Anyway, when we came to Rick's house that day, I couldn't stay because I had to do something for my Dad at home (what that was, I can't remember). The whole thing was so routine, we did the same thing day after day, month after month and year after year. I'd stand there and call him a big sissy or something stupid like that and he'd call me something and then say seeya tomorrow and I'd say seeya too. He always went into his house by going up his long lane and through the big garage they had. This was one of those old cavernous garages, big rough hewn ceiling beams, with roughed in windows, hard packed dirt floor and such (no 'finished' garages back then). It was semi-detached, as many were back then, connected to the house by a covered walkway or a breezeway as we used to call it. He had to really pull and push on those old wooden doors, which opened out not up, to get them open. That's the last real memory I have from that day as I waived and walked to my house - and I've got a damn good memory when I want to, or I'm forced to.

It was just a God Awful thing that happened that day. That seemed to be the description that everyone in our small town settled on. My Dad had a few choice additional comments that were specifically aimed at Rick's father but I'm getting ahead of myself. The worst thing that happened that day was not that Rick's Dad had killed himself. It wasn't the way he had chosen – by hanging himself. It wasn't where he killed himself , or even that he had felt so much despair or fear or whatever emotion he was feeling that day to actually 'do it'. No, the biggest crime, and it was a crime, is that he killed Rick that day too. As luck would have it, Rick's mom was a little late coming home that day, from the grocery store or somewhere, because she was almost always just driving up or already home when we'd get there after school. The theory was always that for some angry and selfish reason his dad wanted his mom to pull and push those big wooden doors open first. The Reason didn't matter, the Selfish Bastard's little plan didn't work. Instead of hurting his wife, it was Rick. My mother told me years later that when his mother had gotten home about 15 minutes later, she found Rick still in that big dusty garage. Sitting and crying quietly, staring at his dad hanging from one of those beams. Fair of me or not, too judgmental or not, I hated that man for that.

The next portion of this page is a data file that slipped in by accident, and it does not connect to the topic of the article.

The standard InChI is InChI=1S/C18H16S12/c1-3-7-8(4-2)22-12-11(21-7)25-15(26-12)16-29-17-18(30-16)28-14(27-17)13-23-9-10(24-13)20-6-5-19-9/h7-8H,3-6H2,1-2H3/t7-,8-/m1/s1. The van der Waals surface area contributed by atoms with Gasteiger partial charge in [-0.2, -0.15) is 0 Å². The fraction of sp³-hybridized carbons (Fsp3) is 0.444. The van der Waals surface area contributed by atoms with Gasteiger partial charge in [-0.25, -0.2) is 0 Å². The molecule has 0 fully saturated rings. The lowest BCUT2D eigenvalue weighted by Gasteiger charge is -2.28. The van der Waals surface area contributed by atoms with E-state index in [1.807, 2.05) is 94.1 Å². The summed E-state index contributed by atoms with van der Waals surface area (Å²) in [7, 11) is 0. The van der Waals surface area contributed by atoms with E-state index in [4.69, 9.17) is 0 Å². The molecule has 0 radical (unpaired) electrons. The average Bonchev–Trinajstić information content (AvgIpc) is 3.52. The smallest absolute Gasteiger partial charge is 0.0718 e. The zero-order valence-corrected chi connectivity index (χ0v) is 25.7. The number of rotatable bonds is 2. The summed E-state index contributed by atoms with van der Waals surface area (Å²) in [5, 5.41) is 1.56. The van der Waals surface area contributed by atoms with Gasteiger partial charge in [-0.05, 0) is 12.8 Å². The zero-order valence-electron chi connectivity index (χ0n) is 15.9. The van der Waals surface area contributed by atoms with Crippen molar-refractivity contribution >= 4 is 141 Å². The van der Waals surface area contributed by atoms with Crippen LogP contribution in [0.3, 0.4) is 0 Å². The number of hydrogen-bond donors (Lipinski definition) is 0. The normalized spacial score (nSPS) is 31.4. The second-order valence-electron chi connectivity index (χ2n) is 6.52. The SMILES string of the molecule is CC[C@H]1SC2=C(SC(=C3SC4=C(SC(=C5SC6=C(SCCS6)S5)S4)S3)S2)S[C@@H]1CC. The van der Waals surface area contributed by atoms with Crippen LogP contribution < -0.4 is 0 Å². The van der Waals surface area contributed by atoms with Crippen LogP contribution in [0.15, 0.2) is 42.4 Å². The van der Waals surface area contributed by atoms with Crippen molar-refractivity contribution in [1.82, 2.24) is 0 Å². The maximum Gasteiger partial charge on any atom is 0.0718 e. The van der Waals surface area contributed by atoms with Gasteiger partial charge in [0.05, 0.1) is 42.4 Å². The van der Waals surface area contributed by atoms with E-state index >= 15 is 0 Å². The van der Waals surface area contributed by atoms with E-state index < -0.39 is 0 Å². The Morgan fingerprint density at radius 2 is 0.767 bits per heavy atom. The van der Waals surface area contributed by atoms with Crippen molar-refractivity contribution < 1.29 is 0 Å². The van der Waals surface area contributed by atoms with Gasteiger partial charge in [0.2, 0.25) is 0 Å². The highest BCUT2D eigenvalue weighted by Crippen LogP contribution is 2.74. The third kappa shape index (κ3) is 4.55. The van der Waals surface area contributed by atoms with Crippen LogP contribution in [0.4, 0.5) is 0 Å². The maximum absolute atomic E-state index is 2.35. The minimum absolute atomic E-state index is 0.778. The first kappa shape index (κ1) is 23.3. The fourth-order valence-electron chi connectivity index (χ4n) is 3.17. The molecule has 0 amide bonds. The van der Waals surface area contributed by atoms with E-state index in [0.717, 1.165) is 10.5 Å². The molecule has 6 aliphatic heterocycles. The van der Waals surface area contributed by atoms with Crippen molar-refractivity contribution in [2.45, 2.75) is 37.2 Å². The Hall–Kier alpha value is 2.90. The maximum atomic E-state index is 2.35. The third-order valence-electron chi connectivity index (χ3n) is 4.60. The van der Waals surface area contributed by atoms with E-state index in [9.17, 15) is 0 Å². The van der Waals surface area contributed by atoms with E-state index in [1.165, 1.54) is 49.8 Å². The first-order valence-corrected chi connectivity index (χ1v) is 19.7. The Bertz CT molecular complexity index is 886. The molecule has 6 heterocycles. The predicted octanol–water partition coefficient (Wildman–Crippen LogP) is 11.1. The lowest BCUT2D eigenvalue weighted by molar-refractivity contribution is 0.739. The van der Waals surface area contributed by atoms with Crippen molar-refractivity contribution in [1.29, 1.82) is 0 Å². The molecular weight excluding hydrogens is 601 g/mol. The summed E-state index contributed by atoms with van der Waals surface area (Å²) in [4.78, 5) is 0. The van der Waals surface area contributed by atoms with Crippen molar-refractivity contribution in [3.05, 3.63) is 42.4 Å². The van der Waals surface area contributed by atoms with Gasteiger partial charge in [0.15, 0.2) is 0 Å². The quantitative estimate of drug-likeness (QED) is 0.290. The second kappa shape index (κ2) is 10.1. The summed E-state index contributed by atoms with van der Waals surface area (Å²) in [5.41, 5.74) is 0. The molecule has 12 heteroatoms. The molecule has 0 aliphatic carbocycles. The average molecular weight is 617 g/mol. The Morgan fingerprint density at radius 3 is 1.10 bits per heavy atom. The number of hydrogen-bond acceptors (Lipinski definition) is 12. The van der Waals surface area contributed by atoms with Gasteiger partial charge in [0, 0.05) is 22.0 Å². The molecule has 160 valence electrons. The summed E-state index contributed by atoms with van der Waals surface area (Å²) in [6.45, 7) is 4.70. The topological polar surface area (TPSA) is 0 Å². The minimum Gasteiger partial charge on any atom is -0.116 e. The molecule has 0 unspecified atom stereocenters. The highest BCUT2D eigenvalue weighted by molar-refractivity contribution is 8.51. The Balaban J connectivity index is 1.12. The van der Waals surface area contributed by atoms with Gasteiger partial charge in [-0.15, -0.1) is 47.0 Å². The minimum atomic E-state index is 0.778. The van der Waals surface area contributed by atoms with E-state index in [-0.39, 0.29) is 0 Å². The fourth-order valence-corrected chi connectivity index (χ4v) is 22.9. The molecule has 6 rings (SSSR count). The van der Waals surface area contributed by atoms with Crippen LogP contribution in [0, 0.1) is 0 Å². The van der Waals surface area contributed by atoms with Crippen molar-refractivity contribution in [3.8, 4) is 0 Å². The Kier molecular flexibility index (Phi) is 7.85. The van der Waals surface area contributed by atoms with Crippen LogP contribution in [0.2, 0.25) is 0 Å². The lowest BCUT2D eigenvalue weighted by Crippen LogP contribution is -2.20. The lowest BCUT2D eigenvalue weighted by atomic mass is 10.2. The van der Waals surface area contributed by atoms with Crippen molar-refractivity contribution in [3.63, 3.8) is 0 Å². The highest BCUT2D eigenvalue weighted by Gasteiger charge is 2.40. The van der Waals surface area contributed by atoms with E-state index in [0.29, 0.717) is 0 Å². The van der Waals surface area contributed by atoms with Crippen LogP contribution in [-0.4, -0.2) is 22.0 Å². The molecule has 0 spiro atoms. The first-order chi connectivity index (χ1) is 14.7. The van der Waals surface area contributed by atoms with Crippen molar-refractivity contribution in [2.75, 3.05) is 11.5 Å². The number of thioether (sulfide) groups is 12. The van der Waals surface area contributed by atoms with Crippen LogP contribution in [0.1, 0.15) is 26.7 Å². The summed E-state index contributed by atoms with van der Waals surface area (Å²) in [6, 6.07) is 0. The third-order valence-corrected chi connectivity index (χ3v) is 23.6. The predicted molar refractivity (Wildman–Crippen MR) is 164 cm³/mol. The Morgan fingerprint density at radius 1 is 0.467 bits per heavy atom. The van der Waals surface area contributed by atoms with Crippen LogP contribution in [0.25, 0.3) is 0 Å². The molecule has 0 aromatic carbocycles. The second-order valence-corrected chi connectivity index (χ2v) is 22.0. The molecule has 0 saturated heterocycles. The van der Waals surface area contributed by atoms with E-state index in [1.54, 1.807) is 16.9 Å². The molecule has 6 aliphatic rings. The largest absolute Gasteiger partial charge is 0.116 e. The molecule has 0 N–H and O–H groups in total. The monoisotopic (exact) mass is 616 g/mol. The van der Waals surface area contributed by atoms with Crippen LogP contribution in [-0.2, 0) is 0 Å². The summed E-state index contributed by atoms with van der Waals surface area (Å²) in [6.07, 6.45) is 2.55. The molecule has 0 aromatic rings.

Before the summer had hardly begun, his mom had sold the house and they moved a couple towns over, where her sister lived. After the suicide, I only saw him a few times alone. Once out in his yard just before they moved, we said 'hey', talked a little bit about something or other and he seemed o.k. but his eyes were empty, his voice was flat and he wasn't the old Rick. He never would be. I'm sure I said an awkward, soon to be a 7th grader, goodbye that day. I don't remember much of that conversation except his answer to my dumb question of 'how's it going'? It was the saddest, 'Oh, I'm doin' alright.' that I'd ever heard and ever will hear. I suppose the only other connection with your story would be that he was forever going to be confined to a garage instead of a bed. Both stories are hard to comment on, both awful and both terminal in a way. I lost track of him after that and as the years went by it was just something to push down, not forget it – not possible, I just pushed it down and under other memories, both good and bad. I don't know whatever happened to him and the realist in me almost doesn't want to know. Thanks for forcing me to remember it though, because it's these kinds of stories that should not be forgotten.